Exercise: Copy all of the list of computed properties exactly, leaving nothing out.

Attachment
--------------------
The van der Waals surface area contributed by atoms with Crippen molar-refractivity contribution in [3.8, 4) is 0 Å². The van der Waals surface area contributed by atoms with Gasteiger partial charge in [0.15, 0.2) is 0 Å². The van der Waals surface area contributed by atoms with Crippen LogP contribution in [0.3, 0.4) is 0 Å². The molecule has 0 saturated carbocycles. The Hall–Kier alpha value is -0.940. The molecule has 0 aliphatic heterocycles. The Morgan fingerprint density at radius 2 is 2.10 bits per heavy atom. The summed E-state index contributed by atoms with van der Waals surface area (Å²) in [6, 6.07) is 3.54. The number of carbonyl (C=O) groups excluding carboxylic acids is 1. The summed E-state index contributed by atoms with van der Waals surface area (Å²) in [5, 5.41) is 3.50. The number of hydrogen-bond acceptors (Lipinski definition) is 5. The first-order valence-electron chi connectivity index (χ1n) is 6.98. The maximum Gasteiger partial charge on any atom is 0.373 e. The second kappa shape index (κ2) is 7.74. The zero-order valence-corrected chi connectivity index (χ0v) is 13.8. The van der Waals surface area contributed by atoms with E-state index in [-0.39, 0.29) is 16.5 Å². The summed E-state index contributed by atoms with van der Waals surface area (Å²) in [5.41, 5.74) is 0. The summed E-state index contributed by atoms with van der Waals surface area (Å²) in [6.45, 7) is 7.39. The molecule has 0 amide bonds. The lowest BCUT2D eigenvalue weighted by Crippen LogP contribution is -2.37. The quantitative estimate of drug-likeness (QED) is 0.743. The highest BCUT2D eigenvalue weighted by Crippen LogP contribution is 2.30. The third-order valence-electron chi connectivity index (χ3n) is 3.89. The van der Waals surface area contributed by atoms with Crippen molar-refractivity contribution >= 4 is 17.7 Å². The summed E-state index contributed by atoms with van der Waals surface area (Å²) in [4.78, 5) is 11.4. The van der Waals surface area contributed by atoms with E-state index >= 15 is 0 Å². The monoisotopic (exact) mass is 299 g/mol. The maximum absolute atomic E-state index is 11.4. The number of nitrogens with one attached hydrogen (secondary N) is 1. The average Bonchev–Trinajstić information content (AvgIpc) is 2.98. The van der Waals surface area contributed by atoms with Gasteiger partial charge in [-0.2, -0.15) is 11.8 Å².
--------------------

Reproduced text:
The van der Waals surface area contributed by atoms with Crippen molar-refractivity contribution in [3.8, 4) is 0 Å². The van der Waals surface area contributed by atoms with Gasteiger partial charge in [0.15, 0.2) is 0 Å². The van der Waals surface area contributed by atoms with Crippen LogP contribution in [0.3, 0.4) is 0 Å². The molecule has 0 saturated carbocycles. The Hall–Kier alpha value is -0.940. The molecule has 0 aliphatic heterocycles. The Morgan fingerprint density at radius 2 is 2.10 bits per heavy atom. The summed E-state index contributed by atoms with van der Waals surface area (Å²) in [6, 6.07) is 3.54. The number of carbonyl (C=O) groups excluding carboxylic acids is 1. The summed E-state index contributed by atoms with van der Waals surface area (Å²) in [5, 5.41) is 3.50. The number of hydrogen-bond acceptors (Lipinski definition) is 5. The first-order valence-electron chi connectivity index (χ1n) is 6.98. The maximum Gasteiger partial charge on any atom is 0.373 e. The second kappa shape index (κ2) is 7.74. The zero-order valence-corrected chi connectivity index (χ0v) is 13.8. The van der Waals surface area contributed by atoms with E-state index in [-0.39, 0.29) is 16.5 Å². The summed E-state index contributed by atoms with van der Waals surface area (Å²) in [5.41, 5.74) is 0. The summed E-state index contributed by atoms with van der Waals surface area (Å²) in [6.45, 7) is 7.39. The molecule has 0 amide bonds. The lowest BCUT2D eigenvalue weighted by Crippen LogP contribution is -2.37. The quantitative estimate of drug-likeness (QED) is 0.743. The highest BCUT2D eigenvalue weighted by Crippen LogP contribution is 2.30. The third-order valence-electron chi connectivity index (χ3n) is 3.89. The van der Waals surface area contributed by atoms with Crippen molar-refractivity contribution >= 4 is 17.7 Å². The summed E-state index contributed by atoms with van der Waals surface area (Å²) in [4.78, 5) is 11.4. The van der Waals surface area contributed by atoms with E-state index >= 15 is 0 Å². The monoisotopic (exact) mass is 299 g/mol. The maximum absolute atomic E-state index is 11.4. The number of nitrogens with one attached hydrogen (secondary N) is 1. The average Bonchev–Trinajstić information content (AvgIpc) is 2.98. The van der Waals surface area contributed by atoms with Gasteiger partial charge in [-0.2, -0.15) is 11.8 Å².